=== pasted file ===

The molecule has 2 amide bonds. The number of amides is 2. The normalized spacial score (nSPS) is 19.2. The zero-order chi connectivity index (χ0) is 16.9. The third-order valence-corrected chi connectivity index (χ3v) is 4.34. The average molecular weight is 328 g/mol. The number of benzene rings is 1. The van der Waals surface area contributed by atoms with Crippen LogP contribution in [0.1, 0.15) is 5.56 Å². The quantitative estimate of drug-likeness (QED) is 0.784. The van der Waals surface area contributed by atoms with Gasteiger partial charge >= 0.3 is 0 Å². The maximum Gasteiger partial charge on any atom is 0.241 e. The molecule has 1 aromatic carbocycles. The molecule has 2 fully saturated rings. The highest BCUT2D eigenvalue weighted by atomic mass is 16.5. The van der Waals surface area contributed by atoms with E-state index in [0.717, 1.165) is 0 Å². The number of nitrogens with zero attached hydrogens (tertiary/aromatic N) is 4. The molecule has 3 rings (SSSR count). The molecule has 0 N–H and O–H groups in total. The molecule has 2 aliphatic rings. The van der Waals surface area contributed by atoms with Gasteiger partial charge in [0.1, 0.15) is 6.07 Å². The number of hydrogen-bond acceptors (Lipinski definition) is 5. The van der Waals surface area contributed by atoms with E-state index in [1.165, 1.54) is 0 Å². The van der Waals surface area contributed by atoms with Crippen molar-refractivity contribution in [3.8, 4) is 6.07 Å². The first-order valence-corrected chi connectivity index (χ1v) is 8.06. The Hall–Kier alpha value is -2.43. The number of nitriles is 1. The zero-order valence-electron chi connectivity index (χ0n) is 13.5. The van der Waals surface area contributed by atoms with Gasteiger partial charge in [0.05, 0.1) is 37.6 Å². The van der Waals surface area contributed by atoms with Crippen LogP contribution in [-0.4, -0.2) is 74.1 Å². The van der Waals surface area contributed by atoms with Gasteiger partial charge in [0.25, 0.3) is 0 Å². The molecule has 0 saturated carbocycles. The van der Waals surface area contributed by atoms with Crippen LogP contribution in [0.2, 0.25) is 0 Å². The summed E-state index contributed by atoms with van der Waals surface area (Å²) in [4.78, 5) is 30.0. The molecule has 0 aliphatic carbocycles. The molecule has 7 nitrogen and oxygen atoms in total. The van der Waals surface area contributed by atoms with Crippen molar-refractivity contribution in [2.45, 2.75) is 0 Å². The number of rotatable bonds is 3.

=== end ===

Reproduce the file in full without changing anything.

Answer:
The molecule has 2 amide bonds. The number of amides is 2. The normalized spacial score (nSPS) is 19.2. The zero-order chi connectivity index (χ0) is 16.9. The third-order valence-corrected chi connectivity index (χ3v) is 4.34. The average molecular weight is 328 g/mol. The number of benzene rings is 1. The van der Waals surface area contributed by atoms with Crippen LogP contribution in [0.1, 0.15) is 5.56 Å². The quantitative estimate of drug-likeness (QED) is 0.784. The van der Waals surface area contributed by atoms with Gasteiger partial charge >= 0.3 is 0 Å². The maximum Gasteiger partial charge on any atom is 0.241 e. The molecule has 1 aromatic carbocycles. The molecule has 2 fully saturated rings. The highest BCUT2D eigenvalue weighted by atomic mass is 16.5. The van der Waals surface area contributed by atoms with E-state index in [0.717, 1.165) is 0 Å². The number of nitrogens with zero attached hydrogens (tertiary/aromatic N) is 4. The molecule has 3 rings (SSSR count). The molecule has 0 N–H and O–H groups in total. The molecule has 2 aliphatic rings. The van der Waals surface area contributed by atoms with Gasteiger partial charge in [0.1, 0.15) is 6.07 Å². The number of hydrogen-bond acceptors (Lipinski definition) is 5. The van der Waals surface area contributed by atoms with E-state index in [1.165, 1.54) is 0 Å². The van der Waals surface area contributed by atoms with Crippen molar-refractivity contribution in [3.8, 4) is 6.07 Å². The first-order valence-corrected chi connectivity index (χ1v) is 8.06. The Hall–Kier alpha value is -2.43. The number of nitriles is 1. The zero-order valence-electron chi connectivity index (χ0n) is 13.5. The van der Waals surface area contributed by atoms with Gasteiger partial charge in [0.05, 0.1) is 37.6 Å². The van der Waals surface area contributed by atoms with Crippen LogP contribution in [-0.4, -0.2) is 74.1 Å². The van der Waals surface area contributed by atoms with Gasteiger partial charge in [0.25, 0.3) is 0 Å². The molecule has 0 saturated carbocycles. The van der Waals surface area contributed by atoms with Crippen LogP contribution in [0.2, 0.25) is 0 Å². The summed E-state index contributed by atoms with van der Waals surface area (Å²) in [4.78, 5) is 30.0. The molecule has 0 aliphatic carbocycles. The molecule has 7 nitrogen and oxygen atoms in total. The van der Waals surface area contributed by atoms with Crippen molar-refractivity contribution in [2.45, 2.75) is 0 Å². The number of rotatable bonds is 3.